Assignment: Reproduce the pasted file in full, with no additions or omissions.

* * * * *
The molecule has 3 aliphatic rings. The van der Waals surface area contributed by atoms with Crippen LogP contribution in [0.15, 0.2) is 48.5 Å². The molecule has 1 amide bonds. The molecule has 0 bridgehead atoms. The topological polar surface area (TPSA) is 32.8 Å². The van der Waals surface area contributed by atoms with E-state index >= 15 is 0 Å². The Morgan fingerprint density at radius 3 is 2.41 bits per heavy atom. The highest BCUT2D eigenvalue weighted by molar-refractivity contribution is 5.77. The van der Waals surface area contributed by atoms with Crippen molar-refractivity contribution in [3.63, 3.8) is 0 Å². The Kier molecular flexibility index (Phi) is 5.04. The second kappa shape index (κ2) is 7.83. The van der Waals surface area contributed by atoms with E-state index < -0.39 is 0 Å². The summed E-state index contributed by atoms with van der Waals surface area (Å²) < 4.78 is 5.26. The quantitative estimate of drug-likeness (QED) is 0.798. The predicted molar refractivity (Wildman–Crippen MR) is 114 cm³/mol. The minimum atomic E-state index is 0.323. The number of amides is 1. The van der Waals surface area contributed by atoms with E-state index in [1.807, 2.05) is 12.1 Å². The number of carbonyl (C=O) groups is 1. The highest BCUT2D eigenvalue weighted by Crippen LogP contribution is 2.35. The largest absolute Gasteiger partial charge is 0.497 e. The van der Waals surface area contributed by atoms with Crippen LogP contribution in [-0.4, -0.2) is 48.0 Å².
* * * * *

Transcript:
The molecule has 3 aliphatic rings. The van der Waals surface area contributed by atoms with Crippen LogP contribution in [0.15, 0.2) is 48.5 Å². The molecule has 1 amide bonds. The molecule has 0 bridgehead atoms. The topological polar surface area (TPSA) is 32.8 Å². The van der Waals surface area contributed by atoms with E-state index >= 15 is 0 Å². The Morgan fingerprint density at radius 3 is 2.41 bits per heavy atom. The highest BCUT2D eigenvalue weighted by molar-refractivity contribution is 5.77. The van der Waals surface area contributed by atoms with Crippen molar-refractivity contribution in [3.63, 3.8) is 0 Å². The Kier molecular flexibility index (Phi) is 5.04. The second kappa shape index (κ2) is 7.83. The van der Waals surface area contributed by atoms with E-state index < -0.39 is 0 Å². The summed E-state index contributed by atoms with van der Waals surface area (Å²) < 4.78 is 5.26. The quantitative estimate of drug-likeness (QED) is 0.798. The predicted molar refractivity (Wildman–Crippen MR) is 114 cm³/mol. The minimum atomic E-state index is 0.323. The number of amides is 1. The van der Waals surface area contributed by atoms with E-state index in [1.807, 2.05) is 12.1 Å². The number of carbonyl (C=O) groups is 1. The highest BCUT2D eigenvalue weighted by Crippen LogP contribution is 2.35. The largest absolute Gasteiger partial charge is 0.497 e. The van der Waals surface area contributed by atoms with Crippen LogP contribution in [-0.4, -0.2) is 48.0 Å².